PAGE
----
Secondary school teacher, Islington
Sita Brahmachari books for big change

Ambassador scheme

We also created an ambassador scheme, working with secondary school librarians and groups of young people in year 7, two thirds into the first year of their secondary school journey. Sita Brahmachari coached the ambassadors to create a session they could deliver to the next cohort of rising year 6s in their local primary schools.

I was lucky enough to attend a presentation at Christ the King Primary school, delivered by five young ambassadors from Islington Arts and Media School Islington (AMSI). The ambassadors shared information about the library, the books that they loved that helped them through difficult times, and insights they have gained in the last 8 months. They had curated a shoebox library of book recommendations and gifted this to the year 6 class. They answered anxious questions about homework, detention, and getting lost on site, with kindness, reassurance, and confidence. They were positioned as wise, experienced role models, and were walking inches taller when we left.

slide 2 for blog

Presentation for Y6, by Y7 Ambassadors from AMSI

Get Islington Reading: Impact

Our findings from our evaluation of Get Islington Reading show a steady increase in reading enjoyment in the first year of secondary school, in contrast to the national figures, which are declining.

In the first year of the project 52% of year 7 pupils told us they enjoyed reading. By the end of the third year 60% of pupils said they enjoyed reading, compared to 44% nationally.

Furthermore, the children were more likely to view reading as a tool to help with emotional regulation: 27% of pupils told us that reading helped them to feel better and help with difficult feelings, as opposed to just 7% at the start of the project.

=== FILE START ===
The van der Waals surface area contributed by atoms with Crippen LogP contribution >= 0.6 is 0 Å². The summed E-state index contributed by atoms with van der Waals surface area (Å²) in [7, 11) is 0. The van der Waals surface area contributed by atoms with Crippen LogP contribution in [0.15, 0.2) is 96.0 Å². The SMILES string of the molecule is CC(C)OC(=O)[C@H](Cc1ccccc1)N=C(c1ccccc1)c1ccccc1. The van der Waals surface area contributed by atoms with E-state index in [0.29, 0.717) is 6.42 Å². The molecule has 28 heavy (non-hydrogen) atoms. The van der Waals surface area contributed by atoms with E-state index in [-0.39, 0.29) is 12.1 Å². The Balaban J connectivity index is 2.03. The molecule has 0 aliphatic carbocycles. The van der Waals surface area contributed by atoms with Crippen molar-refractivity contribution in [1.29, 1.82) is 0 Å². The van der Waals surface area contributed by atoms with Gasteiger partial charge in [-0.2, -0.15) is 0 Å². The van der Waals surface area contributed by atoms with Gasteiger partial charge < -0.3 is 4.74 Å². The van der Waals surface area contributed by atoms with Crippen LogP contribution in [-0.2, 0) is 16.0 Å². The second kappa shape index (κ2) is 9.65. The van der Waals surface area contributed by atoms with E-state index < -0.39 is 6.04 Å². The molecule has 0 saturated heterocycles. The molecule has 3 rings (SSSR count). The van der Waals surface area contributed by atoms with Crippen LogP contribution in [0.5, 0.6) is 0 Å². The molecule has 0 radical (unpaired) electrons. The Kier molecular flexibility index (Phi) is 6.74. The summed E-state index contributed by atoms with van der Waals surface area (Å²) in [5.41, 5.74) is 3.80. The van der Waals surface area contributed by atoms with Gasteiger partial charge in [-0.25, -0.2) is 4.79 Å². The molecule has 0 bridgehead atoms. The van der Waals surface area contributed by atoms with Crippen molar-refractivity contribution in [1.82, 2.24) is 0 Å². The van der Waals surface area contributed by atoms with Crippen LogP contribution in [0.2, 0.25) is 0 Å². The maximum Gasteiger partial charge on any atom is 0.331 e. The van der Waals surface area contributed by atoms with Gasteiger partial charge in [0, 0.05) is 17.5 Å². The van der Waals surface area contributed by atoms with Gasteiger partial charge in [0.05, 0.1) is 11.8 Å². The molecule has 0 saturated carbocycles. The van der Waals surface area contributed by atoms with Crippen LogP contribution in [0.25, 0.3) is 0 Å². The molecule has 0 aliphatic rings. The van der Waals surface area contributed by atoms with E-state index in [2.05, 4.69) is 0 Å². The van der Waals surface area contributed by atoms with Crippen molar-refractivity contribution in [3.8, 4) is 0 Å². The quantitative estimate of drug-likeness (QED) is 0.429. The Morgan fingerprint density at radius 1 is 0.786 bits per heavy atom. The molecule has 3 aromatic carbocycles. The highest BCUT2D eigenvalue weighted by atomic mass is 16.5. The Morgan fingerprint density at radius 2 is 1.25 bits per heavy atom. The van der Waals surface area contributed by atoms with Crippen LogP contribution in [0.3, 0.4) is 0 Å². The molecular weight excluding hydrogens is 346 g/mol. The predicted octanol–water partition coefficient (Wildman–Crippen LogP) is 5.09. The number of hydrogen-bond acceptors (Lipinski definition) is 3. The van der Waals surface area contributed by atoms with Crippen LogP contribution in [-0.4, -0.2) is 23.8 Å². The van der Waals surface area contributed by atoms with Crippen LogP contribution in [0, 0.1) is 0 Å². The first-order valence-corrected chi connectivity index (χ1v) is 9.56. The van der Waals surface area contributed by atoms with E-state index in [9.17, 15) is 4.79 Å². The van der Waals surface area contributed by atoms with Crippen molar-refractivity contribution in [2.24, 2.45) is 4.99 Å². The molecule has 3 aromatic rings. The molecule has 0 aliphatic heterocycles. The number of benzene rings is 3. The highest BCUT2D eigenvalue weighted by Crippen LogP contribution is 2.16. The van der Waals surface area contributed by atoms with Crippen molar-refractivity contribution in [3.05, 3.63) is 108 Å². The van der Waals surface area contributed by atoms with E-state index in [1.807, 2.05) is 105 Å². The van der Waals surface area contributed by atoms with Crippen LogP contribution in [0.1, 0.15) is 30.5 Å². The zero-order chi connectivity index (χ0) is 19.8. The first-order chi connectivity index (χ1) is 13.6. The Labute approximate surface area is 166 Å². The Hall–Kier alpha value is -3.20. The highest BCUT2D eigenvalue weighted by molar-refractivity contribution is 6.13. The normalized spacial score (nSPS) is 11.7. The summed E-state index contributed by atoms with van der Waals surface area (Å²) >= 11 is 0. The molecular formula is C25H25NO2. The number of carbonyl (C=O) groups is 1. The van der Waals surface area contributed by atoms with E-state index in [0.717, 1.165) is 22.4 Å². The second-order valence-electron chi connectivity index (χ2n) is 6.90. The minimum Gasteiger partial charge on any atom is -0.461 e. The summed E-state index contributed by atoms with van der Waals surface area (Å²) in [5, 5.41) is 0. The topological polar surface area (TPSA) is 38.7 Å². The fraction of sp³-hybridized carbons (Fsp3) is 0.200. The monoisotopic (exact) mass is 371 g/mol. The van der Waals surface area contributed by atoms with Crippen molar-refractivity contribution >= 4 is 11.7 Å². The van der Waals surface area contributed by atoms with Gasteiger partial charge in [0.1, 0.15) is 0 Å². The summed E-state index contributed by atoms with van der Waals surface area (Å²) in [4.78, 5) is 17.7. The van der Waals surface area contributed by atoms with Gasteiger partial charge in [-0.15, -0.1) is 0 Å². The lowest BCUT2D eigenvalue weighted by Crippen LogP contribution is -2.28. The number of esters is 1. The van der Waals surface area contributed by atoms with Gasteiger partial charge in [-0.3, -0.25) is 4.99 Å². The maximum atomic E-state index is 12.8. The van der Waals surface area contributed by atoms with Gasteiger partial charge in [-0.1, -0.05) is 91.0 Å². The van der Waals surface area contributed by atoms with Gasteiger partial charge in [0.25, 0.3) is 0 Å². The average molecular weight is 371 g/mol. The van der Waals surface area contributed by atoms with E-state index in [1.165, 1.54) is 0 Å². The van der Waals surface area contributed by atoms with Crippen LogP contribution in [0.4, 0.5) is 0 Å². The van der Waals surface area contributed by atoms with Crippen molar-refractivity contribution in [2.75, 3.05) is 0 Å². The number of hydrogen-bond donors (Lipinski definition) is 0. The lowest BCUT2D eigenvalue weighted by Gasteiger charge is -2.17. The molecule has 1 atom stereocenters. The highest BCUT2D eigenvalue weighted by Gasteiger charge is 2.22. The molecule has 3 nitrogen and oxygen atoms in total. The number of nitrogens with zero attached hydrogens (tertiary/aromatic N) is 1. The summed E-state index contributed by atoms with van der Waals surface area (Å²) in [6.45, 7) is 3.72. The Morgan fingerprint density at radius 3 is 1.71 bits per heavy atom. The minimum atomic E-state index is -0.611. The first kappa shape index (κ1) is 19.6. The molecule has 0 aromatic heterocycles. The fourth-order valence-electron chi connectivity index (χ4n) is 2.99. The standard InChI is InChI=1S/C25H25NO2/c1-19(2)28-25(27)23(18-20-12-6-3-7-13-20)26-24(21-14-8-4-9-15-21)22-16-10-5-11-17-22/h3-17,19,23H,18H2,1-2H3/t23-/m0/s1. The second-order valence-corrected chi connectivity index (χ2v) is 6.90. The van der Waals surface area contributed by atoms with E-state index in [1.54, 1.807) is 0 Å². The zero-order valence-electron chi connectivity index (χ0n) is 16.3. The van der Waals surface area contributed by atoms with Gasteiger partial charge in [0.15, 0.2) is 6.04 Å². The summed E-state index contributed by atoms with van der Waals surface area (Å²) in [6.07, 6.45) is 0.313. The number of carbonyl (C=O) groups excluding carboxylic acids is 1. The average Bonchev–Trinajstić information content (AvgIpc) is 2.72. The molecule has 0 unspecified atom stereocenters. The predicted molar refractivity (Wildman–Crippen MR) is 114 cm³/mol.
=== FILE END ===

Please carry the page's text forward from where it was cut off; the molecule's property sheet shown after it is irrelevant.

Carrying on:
Reading for Pleasure: a toolkit for transition

Though transition can be a challenging journey we believe reading and access to library spaces are a helpful toolkit on this adventure.

Four magical talismans that rising year 6s will need on their quest to year 7:

  1. A roadmap: When we read we are following in the footsteps of the characters as they forge a path through the unknown. Stories can provide a roadmap of lessons learned and paths travelled, and help us chart the way forward.
  2. A touchstone: When children arrive in those giant secondary school buildings with labyrinth layouts, the library should feel like a safe bolt-hole. A touchstone that they can return to if they feel unsure where to go or who to be. The local public library also provides a touchstone outside of school- a safe and familiar constant in times of big change.
  3. An anchor: When we re-read old favourites or spy a title on a shelf that was recommended to us, we get instantly transported back to when we first encountered that story. Reading reminds us of who we were and who we are, anchoring us to our memories, history, culture and community.
  4. A sail: If we can trust the safety of our anchors we can allow reading to propel us forward into the unknown. We can discover new things about the world and about ourselves. We can challenge existing ideas, design new ambitions, and look to the horizon.
Transition (AMSI)